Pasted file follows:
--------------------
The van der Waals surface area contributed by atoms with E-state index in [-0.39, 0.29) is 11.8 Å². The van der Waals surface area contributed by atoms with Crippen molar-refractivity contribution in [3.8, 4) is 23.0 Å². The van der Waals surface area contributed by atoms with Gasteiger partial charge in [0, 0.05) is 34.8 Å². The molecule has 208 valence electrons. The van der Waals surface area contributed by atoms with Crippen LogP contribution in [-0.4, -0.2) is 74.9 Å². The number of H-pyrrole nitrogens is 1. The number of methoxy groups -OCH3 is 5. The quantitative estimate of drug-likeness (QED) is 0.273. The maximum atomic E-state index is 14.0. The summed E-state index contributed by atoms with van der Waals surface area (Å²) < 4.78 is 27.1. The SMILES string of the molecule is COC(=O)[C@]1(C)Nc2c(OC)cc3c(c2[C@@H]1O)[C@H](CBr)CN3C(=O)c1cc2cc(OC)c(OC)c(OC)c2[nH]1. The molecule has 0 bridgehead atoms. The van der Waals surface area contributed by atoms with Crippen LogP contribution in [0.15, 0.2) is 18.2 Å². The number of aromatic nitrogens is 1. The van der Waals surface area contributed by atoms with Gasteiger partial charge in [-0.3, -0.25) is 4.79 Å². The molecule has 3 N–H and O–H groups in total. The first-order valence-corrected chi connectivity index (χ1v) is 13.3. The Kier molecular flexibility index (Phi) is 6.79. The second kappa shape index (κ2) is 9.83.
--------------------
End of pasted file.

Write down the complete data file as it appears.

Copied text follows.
The van der Waals surface area contributed by atoms with E-state index in [-0.39, 0.29) is 11.8 Å². The van der Waals surface area contributed by atoms with Crippen molar-refractivity contribution in [3.8, 4) is 23.0 Å². The van der Waals surface area contributed by atoms with Gasteiger partial charge in [0, 0.05) is 34.8 Å². The molecule has 208 valence electrons. The van der Waals surface area contributed by atoms with Crippen LogP contribution in [-0.4, -0.2) is 74.9 Å². The number of H-pyrrole nitrogens is 1. The number of methoxy groups -OCH3 is 5. The quantitative estimate of drug-likeness (QED) is 0.273. The maximum atomic E-state index is 14.0. The summed E-state index contributed by atoms with van der Waals surface area (Å²) < 4.78 is 27.1. The SMILES string of the molecule is COC(=O)[C@]1(C)Nc2c(OC)cc3c(c2[C@@H]1O)[C@H](CBr)CN3C(=O)c1cc2cc(OC)c(OC)c(OC)c2[nH]1. The molecule has 0 bridgehead atoms. The van der Waals surface area contributed by atoms with Crippen LogP contribution in [0.15, 0.2) is 18.2 Å². The number of aromatic nitrogens is 1. The van der Waals surface area contributed by atoms with Gasteiger partial charge in [-0.3, -0.25) is 4.79 Å². The molecule has 3 N–H and O–H groups in total. The first-order valence-corrected chi connectivity index (χ1v) is 13.3. The Kier molecular flexibility index (Phi) is 6.79. The second kappa shape index (κ2) is 9.83.